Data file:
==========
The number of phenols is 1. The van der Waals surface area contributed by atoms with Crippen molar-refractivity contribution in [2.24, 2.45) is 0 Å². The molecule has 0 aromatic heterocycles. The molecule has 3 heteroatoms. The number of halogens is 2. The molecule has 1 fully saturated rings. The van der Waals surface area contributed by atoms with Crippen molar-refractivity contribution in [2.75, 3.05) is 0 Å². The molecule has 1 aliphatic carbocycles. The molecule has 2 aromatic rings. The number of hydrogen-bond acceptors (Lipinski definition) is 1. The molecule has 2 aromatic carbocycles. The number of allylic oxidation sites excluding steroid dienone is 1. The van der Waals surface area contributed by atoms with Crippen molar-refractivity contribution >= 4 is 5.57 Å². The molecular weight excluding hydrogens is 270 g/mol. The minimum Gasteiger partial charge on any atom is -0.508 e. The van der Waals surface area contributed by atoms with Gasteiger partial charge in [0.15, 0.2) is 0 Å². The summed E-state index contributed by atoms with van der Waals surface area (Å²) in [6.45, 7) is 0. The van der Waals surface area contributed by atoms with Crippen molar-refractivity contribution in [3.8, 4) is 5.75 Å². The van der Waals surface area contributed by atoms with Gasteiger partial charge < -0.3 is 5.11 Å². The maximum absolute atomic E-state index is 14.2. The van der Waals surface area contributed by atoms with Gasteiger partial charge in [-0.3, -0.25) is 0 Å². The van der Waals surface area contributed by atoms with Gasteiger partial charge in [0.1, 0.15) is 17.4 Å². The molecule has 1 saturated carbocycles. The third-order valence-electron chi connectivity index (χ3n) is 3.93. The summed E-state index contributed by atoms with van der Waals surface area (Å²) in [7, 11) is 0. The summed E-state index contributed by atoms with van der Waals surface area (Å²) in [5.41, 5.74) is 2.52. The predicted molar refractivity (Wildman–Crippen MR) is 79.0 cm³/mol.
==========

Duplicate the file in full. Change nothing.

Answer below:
The number of phenols is 1. The van der Waals surface area contributed by atoms with Crippen molar-refractivity contribution in [2.24, 2.45) is 0 Å². The molecule has 0 aromatic heterocycles. The molecule has 3 heteroatoms. The number of halogens is 2. The molecule has 1 fully saturated rings. The van der Waals surface area contributed by atoms with Crippen molar-refractivity contribution in [2.75, 3.05) is 0 Å². The molecule has 1 aliphatic carbocycles. The molecule has 2 aromatic rings. The number of hydrogen-bond acceptors (Lipinski definition) is 1. The molecule has 2 aromatic carbocycles. The number of allylic oxidation sites excluding steroid dienone is 1. The van der Waals surface area contributed by atoms with Crippen molar-refractivity contribution >= 4 is 5.57 Å². The molecular weight excluding hydrogens is 270 g/mol. The minimum Gasteiger partial charge on any atom is -0.508 e. The van der Waals surface area contributed by atoms with Gasteiger partial charge in [0.15, 0.2) is 0 Å². The summed E-state index contributed by atoms with van der Waals surface area (Å²) in [6.45, 7) is 0. The van der Waals surface area contributed by atoms with Crippen molar-refractivity contribution in [3.8, 4) is 5.75 Å². The van der Waals surface area contributed by atoms with Gasteiger partial charge < -0.3 is 5.11 Å². The maximum absolute atomic E-state index is 14.2. The van der Waals surface area contributed by atoms with Gasteiger partial charge in [-0.3, -0.25) is 0 Å². The van der Waals surface area contributed by atoms with Gasteiger partial charge in [0.1, 0.15) is 17.4 Å². The molecule has 1 saturated carbocycles. The third-order valence-electron chi connectivity index (χ3n) is 3.93. The summed E-state index contributed by atoms with van der Waals surface area (Å²) in [7, 11) is 0. The summed E-state index contributed by atoms with van der Waals surface area (Å²) in [5.41, 5.74) is 2.52. The predicted molar refractivity (Wildman–Crippen MR) is 79.0 cm³/mol.